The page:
Juhan Kuus. The Measure of Humanity. 45 Years of Documentary Photography in South Africa
It is a great pleasure and an honour to present to the Estonian public a comprehensive overview of the creative legacy of Juhan Kuus (1953–2015), the internationally renowned photographer of Estonian descent who was born and worked in South Africa. Since this world-class photographer and his works are practically unknown in Estonia, the aim of the organisers of the exhibition “The Measure of Humanity” is to give him and his legacy a worthy place in the cultural scene and in the cultural history of Estonia.
Juhan Kuus started working as a photo reporter at the age of 17, and developed into one of the most influential and radical photographers of South Africa during his 45-year-long career. His photos, which were taken with utter devotion, direct poignancy and unyieldingly close contact to what he was shooting, found their way into the world’s leading newspapers, journals, exhibitions and photo festivals. He received dozens of awards, including South Africa Press Photographer of the Year on several occasions, and is the only photographer of Estonian descent ever to have received the most prestigious press photo award in the world: the World Press Photo Award, which he won twice, in 1978 and 1992.
At the peak of his career, from 1986 to 2000, Juhan Kuus worked as the South African correspondent and photojournalist for the Paris and New York editorial offices of the prominent Sipa Press Agency, founded in France in 1973. His works were published in the most significant newspapers and journals of the world: The Times, The Independent, The New York Times, Paris Match, The Los Angeles Times, etc.
Throughout his career, Juhan Kuus applied his sensitive and sharp eye and complete straightforwardness to record the various aspects of apartheid and the fight against it. He took pictures of the people involved and the events that took place, acquiring the role of an invaluable chronicler of the tumultuous times in South African history.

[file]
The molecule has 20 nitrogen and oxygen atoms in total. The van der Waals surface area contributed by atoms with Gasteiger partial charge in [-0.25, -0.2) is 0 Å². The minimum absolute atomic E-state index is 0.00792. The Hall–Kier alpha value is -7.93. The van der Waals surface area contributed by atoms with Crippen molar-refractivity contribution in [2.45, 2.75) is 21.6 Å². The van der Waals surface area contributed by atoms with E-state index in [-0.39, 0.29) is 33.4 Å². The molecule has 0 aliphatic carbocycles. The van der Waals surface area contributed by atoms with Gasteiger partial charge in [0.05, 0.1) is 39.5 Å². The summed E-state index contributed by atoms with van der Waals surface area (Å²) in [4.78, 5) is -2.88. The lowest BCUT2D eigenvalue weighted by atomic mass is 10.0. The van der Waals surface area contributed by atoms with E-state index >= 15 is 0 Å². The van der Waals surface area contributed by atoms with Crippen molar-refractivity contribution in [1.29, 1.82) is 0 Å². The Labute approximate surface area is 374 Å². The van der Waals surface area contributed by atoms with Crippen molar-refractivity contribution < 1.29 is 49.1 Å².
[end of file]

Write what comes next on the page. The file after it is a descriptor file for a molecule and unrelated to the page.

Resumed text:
However, his best works are not limited to news photography. First and foremost, he considered himself to be an anthropologist-documentarian, whose photos narrate deeply humane stories about South African people, regardless of their racial background. His photos recorded the fighting and brutal violence of the fierce conflicts in the Republic of South Africa at the time, which was what the press worldwide was mainly interested in. But his photos also depict the joys and concerns of simple people, their everyday lives and traditions, the relationship between man and land, the prevailing social norms and taboos, and paradoxical situations. Juhan Kuus was always looking for humaneness and trying to see the reasons behind a person’s behaviour, attitudes and choices. Having seen and recorded every possible aspect of human nature through his camera lens without sparing himself physically or emotionally, Juhan Kuus became increasingly interested in the philosophical issue of humaneness, and the possibility or impossibility of being and remaining human.
The exhibition is part of the long-term goal of the Art Museum of Estonia and the Adamson-Eric Museum to map the art and culture of Estonians living abroad, and to introduce artists from different generations of our diaspora to audiences in Estonia. By the end of World War II, more than 90,000 people had left Estonia as refugees. Among them was Harry Kuus (1924) from Tartu, the father of Juhan Kuus. He was one of the “Finnish Boys”, young Estonian men who fought for Finland during WW II; he finally ended up in South Africa via Sweden. A great number of those who left Estonia after it was occupied by the Soviet Union were intellectuals and creative people. For the first time in history, there appeared nuclei of Estonian culture in other parts of the world. It was inevitable that a considerable share of post-war Estonian culture was born outside Estonia. Therefore, in order to get a full picture of Estonian culture and to review our cultural history as a whole, it is vital to find and include the creative heritage of Estonians from all over the world.
Juhan Kuus was discovered for Estonia by chance by one of the curators of this exhibition, the documentary film-maker Toomas Järvet, while he was searching for some material on the internet.
This exhibition and the accompanying catalogue are tokens of gratitude and deepest respect for Juhan Kuus from the Adamson-Eric Museum and its cooperation partner IKKUN.
Our cultural history has been enriched by the arrival of Juhan Kuus’s creative legacy in Estonia. His works broaden our understanding of photography. They offer viewers opportunities to empathise and provide a variety of issues to meditate upon.
Kristel Laur, Toomas Järvet (IKKUN)
Kersti Koll (Adamson-Eric Museum)
Exhibition designer: Liina Siib
Graphic designer: Tuuli Aule
Photo and video solutions for digital screens: Toomas Järvet
Exhibition team: Helen Melesk, Renita Raudsepp, Klaire Kolmann, Madli Valk, Liis Kibuspuu, Ülle Kruus, Richard Adang, Valmar Pappel, Villu Plink, Mati Schönberg, Uve Untera, Andres Amos
We thank: Eesti Kultuuriministeerium, Eesti Kultuurkapital, Eesti Rahvusarhiiv, Sipa Press, Gallery F, Juhan Kuusi Fond, Sony Center, Kinoport Film, Taevas Ogilvy, Hedman Partners, AS Tallinna Tööstuspargid , Tpilet, EKA arhitektuuri ja linnaplaneerimise osakond.
Juhan Kuus. South Africa: Robben Island Prison. President Bill Clinton with Nelson Mandela in Mandela’s old prison cell. 27 March 1998